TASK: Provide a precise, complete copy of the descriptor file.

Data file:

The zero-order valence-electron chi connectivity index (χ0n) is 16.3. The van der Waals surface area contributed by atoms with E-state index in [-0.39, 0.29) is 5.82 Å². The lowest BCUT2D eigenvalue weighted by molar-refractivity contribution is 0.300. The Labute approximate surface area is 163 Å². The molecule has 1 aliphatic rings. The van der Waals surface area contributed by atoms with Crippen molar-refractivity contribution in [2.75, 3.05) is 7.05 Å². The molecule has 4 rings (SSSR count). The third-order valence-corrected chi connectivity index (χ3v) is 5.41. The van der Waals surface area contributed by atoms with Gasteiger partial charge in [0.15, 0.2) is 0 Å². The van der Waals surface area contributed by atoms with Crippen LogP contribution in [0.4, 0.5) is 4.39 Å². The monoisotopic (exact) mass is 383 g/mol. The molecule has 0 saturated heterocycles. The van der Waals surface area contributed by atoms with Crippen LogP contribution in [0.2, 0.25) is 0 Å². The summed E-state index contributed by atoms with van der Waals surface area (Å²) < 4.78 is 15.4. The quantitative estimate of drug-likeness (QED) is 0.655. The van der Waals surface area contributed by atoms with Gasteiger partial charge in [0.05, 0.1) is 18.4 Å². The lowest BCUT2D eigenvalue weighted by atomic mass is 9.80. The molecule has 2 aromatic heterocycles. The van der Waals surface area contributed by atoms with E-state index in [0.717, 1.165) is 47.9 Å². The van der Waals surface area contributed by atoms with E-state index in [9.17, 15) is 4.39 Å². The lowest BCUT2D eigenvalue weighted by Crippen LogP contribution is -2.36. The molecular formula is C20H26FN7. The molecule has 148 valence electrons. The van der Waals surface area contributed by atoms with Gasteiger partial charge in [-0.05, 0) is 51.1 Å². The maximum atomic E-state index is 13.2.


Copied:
The zero-order valence-electron chi connectivity index (χ0n) is 16.3. The van der Waals surface area contributed by atoms with E-state index in [-0.39, 0.29) is 5.82 Å². The lowest BCUT2D eigenvalue weighted by molar-refractivity contribution is 0.300. The Labute approximate surface area is 163 Å². The molecule has 1 aliphatic rings. The van der Waals surface area contributed by atoms with Crippen molar-refractivity contribution in [2.75, 3.05) is 7.05 Å². The molecule has 4 rings (SSSR count). The third-order valence-corrected chi connectivity index (χ3v) is 5.41. The van der Waals surface area contributed by atoms with Gasteiger partial charge in [0.15, 0.2) is 0 Å². The van der Waals surface area contributed by atoms with Crippen LogP contribution in [0.4, 0.5) is 4.39 Å². The monoisotopic (exact) mass is 383 g/mol. The molecule has 0 saturated heterocycles. The van der Waals surface area contributed by atoms with Crippen LogP contribution in [0.2, 0.25) is 0 Å². The summed E-state index contributed by atoms with van der Waals surface area (Å²) < 4.78 is 15.4. The quantitative estimate of drug-likeness (QED) is 0.655. The van der Waals surface area contributed by atoms with Gasteiger partial charge in [0.05, 0.1) is 18.4 Å². The lowest BCUT2D eigenvalue weighted by atomic mass is 9.80. The molecule has 2 aromatic heterocycles. The van der Waals surface area contributed by atoms with E-state index in [0.717, 1.165) is 47.9 Å². The van der Waals surface area contributed by atoms with E-state index in [9.17, 15) is 4.39 Å². The lowest BCUT2D eigenvalue weighted by Crippen LogP contribution is -2.36. The molecular formula is C20H26FN7. The molecule has 148 valence electrons. The van der Waals surface area contributed by atoms with Gasteiger partial charge in [-0.05, 0) is 51.1 Å². The maximum atomic E-state index is 13.2.